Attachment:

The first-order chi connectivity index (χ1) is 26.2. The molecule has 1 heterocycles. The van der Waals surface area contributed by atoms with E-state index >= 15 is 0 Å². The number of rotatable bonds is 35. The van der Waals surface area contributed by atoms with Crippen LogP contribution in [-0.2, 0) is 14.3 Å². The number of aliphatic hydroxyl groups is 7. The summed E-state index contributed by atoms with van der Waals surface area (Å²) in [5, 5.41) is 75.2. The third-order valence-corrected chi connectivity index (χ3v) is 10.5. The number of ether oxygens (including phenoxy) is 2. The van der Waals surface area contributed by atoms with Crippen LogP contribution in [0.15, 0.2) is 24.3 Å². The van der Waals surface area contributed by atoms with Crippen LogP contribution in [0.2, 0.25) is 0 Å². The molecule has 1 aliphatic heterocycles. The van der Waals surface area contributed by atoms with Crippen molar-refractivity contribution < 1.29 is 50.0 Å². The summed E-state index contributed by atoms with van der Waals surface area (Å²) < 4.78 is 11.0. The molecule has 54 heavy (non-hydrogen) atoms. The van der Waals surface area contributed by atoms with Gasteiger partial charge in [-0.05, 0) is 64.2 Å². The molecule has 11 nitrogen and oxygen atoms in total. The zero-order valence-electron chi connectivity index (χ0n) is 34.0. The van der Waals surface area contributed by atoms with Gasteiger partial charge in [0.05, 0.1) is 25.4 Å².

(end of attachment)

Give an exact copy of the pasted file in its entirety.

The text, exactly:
The first-order chi connectivity index (χ1) is 26.2. The molecule has 1 heterocycles. The van der Waals surface area contributed by atoms with E-state index >= 15 is 0 Å². The number of rotatable bonds is 35. The van der Waals surface area contributed by atoms with Crippen LogP contribution in [-0.2, 0) is 14.3 Å². The number of aliphatic hydroxyl groups is 7. The summed E-state index contributed by atoms with van der Waals surface area (Å²) in [5, 5.41) is 75.2. The third-order valence-corrected chi connectivity index (χ3v) is 10.5. The number of ether oxygens (including phenoxy) is 2. The van der Waals surface area contributed by atoms with Crippen LogP contribution in [0.15, 0.2) is 24.3 Å². The van der Waals surface area contributed by atoms with Crippen LogP contribution in [0.2, 0.25) is 0 Å². The molecule has 1 aliphatic heterocycles. The van der Waals surface area contributed by atoms with Crippen molar-refractivity contribution < 1.29 is 50.0 Å². The summed E-state index contributed by atoms with van der Waals surface area (Å²) < 4.78 is 11.0. The molecule has 54 heavy (non-hydrogen) atoms. The van der Waals surface area contributed by atoms with Gasteiger partial charge in [-0.05, 0) is 64.2 Å². The molecule has 11 nitrogen and oxygen atoms in total. The zero-order valence-electron chi connectivity index (χ0n) is 34.0. The van der Waals surface area contributed by atoms with Gasteiger partial charge in [0.05, 0.1) is 25.4 Å².